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Military memorabilia on display at fairground, special exhibits free to public through Thursday

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A collection of military artifacts including uniforms worn by service members going all the way back to the Spanish-American War is on display in the Community Building at the Coosa Valley Fairground through Thursday of this week.

The exhibit is open to the public from 10 a.m. to 7:30 p.m.

This year marks the 100th anniversary of the end of World War I and the exhibit helps tell the story of American armed forces.

Veterans Marty Potash, Buddy Simpson and Lamar Scott have put together a massive collection of memorabilia over the last ten years.

“We go to yard sales, flea market and buy people out,” Scott said. A Vietnam veteran with the U.S. Marine Corps, Scott said the partners take the exhibits to schools across the state.

“We try to teach them about American history and why we have the freedoms we have now, they have no clue,” said Scott.

Their collection includes more than 60 mannequins with men and women in a wide variety of uniforms, weapons, helmets and medals.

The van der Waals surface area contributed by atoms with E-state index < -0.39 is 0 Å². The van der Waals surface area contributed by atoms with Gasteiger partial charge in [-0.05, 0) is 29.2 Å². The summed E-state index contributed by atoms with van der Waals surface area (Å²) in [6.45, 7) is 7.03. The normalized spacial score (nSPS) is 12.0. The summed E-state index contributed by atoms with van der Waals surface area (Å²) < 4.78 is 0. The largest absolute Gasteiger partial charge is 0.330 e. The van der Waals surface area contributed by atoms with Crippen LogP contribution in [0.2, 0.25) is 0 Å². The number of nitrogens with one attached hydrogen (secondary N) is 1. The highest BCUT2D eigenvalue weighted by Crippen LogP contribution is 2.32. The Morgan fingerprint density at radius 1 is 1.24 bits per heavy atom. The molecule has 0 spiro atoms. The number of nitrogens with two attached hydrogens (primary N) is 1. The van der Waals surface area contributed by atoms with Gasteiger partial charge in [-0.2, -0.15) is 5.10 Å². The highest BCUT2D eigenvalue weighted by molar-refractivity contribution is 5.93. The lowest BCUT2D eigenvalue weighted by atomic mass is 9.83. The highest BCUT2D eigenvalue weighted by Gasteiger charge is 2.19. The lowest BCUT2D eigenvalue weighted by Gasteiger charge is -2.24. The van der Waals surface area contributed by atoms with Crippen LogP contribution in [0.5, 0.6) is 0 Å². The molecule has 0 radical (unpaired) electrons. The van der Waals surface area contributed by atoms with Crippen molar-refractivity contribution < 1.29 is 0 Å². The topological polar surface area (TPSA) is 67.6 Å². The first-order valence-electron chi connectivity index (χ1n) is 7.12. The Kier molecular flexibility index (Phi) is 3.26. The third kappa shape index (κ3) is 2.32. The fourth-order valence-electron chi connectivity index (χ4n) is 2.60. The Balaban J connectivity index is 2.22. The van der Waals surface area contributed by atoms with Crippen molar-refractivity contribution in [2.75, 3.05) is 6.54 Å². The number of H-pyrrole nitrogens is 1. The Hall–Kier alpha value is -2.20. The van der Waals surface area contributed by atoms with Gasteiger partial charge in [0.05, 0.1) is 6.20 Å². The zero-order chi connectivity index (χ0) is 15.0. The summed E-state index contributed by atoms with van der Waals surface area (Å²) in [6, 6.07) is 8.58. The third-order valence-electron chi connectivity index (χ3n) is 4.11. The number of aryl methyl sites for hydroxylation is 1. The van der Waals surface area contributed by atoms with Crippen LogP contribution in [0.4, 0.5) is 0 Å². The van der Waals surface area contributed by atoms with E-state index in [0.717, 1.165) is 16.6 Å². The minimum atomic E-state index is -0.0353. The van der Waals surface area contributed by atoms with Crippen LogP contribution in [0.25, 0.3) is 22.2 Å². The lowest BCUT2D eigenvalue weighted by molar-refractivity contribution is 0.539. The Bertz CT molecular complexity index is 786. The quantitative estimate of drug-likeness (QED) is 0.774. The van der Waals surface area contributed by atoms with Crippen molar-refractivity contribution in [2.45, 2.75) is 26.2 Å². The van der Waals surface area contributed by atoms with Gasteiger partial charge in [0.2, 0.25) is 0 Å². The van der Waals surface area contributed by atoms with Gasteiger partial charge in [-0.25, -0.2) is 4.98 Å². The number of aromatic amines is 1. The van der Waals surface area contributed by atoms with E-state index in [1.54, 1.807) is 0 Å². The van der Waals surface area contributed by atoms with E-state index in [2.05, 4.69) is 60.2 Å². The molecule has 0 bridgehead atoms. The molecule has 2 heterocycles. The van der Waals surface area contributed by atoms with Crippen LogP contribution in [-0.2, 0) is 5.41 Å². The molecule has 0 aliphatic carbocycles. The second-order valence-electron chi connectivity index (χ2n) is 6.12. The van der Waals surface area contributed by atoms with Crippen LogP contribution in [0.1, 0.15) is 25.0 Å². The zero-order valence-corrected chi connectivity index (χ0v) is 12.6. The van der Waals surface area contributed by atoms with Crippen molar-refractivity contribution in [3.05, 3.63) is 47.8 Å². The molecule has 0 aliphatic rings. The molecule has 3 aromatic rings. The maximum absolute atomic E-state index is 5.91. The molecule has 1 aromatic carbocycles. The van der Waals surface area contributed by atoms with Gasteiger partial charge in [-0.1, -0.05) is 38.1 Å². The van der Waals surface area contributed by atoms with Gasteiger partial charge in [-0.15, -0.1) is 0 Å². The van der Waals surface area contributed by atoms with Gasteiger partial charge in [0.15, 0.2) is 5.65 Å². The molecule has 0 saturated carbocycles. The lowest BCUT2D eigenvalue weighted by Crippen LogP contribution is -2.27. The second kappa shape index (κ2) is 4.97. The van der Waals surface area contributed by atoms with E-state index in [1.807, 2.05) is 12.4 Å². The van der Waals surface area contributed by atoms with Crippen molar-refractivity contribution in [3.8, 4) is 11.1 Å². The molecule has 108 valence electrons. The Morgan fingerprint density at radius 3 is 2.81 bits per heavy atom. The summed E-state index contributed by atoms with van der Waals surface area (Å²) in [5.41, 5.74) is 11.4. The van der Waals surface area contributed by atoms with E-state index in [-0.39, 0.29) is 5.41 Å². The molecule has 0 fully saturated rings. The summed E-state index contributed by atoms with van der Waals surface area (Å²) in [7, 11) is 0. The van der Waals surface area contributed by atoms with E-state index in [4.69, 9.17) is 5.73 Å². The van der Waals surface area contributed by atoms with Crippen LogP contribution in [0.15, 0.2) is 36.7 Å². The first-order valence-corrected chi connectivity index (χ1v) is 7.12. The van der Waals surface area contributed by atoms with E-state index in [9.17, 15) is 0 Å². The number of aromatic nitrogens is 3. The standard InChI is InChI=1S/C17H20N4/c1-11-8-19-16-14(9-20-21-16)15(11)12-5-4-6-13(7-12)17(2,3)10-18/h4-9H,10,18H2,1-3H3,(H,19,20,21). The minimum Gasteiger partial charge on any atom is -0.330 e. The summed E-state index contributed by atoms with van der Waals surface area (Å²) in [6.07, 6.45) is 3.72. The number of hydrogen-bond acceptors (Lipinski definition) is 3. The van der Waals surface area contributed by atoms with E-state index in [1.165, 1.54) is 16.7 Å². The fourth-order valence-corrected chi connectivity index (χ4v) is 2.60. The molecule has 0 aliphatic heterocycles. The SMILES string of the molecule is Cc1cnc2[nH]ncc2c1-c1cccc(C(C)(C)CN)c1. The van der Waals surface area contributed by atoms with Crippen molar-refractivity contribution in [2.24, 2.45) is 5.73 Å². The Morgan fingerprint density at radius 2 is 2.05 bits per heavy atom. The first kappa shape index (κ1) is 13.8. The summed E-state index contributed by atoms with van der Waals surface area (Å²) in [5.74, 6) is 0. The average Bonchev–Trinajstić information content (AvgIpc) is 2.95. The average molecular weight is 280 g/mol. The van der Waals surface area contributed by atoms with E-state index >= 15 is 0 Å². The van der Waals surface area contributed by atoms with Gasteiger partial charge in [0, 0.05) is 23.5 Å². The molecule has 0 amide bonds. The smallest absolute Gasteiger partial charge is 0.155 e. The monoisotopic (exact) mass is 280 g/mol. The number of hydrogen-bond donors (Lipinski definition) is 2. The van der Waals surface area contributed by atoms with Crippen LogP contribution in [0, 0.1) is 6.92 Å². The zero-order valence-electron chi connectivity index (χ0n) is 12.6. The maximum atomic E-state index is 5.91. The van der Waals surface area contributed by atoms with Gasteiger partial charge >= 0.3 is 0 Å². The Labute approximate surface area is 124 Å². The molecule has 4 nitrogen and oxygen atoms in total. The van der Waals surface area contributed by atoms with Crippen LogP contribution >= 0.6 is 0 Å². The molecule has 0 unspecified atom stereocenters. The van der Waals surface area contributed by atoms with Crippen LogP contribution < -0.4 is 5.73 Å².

Potash, who was an Air Force pilot, said that one of the most unique items in his collection is a map of Iwo Jima taken off a Japanese officer in World War II.

Many of the real stories of World War I and World War II are no longer being taught in the schools, Buddy Simpson said. Simpson is a Marine Corp veteran who served during the Bay of Pigs Invasion of Cuba in 1962 and later Vietnam.

Rome Exchange Club member Bill King echoed Simpson’s thoughts, remembering when a high school teacher approached him to ask when World War I was fought.

The Rome Exchange Club’s award-winning replica of the Tomb of the Unknown Soldier is also part of the exhibit. The replica is exactly half the size of the original in Arlington national Cemetery and includes three crypt covers from World War II, Korean War and Vietnam War veterans. The replica has toured across the country.

The displays also includes the Georgia’s Fallen Heroes Exhibit which features the names of all Georgians who died in the Iraq War between 2003 and 2011.

A number of military vehicles from the Duke Museum of Military History in Rome are also part of the exhibit.